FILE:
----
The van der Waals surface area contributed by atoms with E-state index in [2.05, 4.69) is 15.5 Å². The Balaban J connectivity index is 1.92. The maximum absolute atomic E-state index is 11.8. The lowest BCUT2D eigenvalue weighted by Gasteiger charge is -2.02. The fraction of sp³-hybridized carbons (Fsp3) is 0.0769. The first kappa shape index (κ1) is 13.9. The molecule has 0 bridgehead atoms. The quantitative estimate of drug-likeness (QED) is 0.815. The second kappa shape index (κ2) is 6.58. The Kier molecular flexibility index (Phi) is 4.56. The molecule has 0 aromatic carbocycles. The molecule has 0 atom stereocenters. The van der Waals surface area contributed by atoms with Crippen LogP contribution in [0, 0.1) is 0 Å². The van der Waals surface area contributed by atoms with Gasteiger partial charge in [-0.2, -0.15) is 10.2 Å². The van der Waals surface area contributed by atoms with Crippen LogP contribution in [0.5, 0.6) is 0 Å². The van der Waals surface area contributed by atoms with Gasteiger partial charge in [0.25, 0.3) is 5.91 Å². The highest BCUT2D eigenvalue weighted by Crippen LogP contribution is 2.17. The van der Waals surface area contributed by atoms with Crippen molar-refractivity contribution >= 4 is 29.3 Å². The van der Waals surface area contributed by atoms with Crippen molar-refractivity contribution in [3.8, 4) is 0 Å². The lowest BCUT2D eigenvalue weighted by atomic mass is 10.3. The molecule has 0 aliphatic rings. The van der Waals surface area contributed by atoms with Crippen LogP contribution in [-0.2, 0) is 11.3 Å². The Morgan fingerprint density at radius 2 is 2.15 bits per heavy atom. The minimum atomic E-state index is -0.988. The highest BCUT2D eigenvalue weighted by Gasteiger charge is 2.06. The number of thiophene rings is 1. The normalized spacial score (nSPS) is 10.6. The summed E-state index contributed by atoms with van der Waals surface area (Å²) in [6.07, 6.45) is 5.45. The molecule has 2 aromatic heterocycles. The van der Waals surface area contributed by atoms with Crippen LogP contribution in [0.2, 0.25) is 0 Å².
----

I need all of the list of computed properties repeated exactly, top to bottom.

The van der Waals surface area contributed by atoms with E-state index in [2.05, 4.69) is 15.5 Å². The Balaban J connectivity index is 1.92. The maximum absolute atomic E-state index is 11.8. The lowest BCUT2D eigenvalue weighted by Gasteiger charge is -2.02. The fraction of sp³-hybridized carbons (Fsp3) is 0.0769. The first kappa shape index (κ1) is 13.9. The molecule has 0 bridgehead atoms. The quantitative estimate of drug-likeness (QED) is 0.815. The second kappa shape index (κ2) is 6.58. The Kier molecular flexibility index (Phi) is 4.56. The molecule has 0 aromatic carbocycles. The molecule has 0 atom stereocenters. The van der Waals surface area contributed by atoms with Crippen LogP contribution in [0, 0.1) is 0 Å². The van der Waals surface area contributed by atoms with Gasteiger partial charge in [-0.2, -0.15) is 10.2 Å². The van der Waals surface area contributed by atoms with Crippen LogP contribution in [0.5, 0.6) is 0 Å². The van der Waals surface area contributed by atoms with Gasteiger partial charge in [0.25, 0.3) is 5.91 Å². The highest BCUT2D eigenvalue weighted by Crippen LogP contribution is 2.17. The van der Waals surface area contributed by atoms with Crippen molar-refractivity contribution >= 4 is 29.3 Å². The van der Waals surface area contributed by atoms with Crippen molar-refractivity contribution in [3.8, 4) is 0 Å². The lowest BCUT2D eigenvalue weighted by atomic mass is 10.3. The molecule has 0 aliphatic rings. The van der Waals surface area contributed by atoms with Crippen LogP contribution in [-0.2, 0) is 11.3 Å². The Morgan fingerprint density at radius 2 is 2.15 bits per heavy atom. The minimum atomic E-state index is -0.988. The highest BCUT2D eigenvalue weighted by Gasteiger charge is 2.06. The number of thiophene rings is 1. The normalized spacial score (nSPS) is 10.6. The summed E-state index contributed by atoms with van der Waals surface area (Å²) in [6.07, 6.45) is 5.45. The molecule has 2 aromatic heterocycles. The van der Waals surface area contributed by atoms with Crippen LogP contribution in [0.2, 0.25) is 0 Å².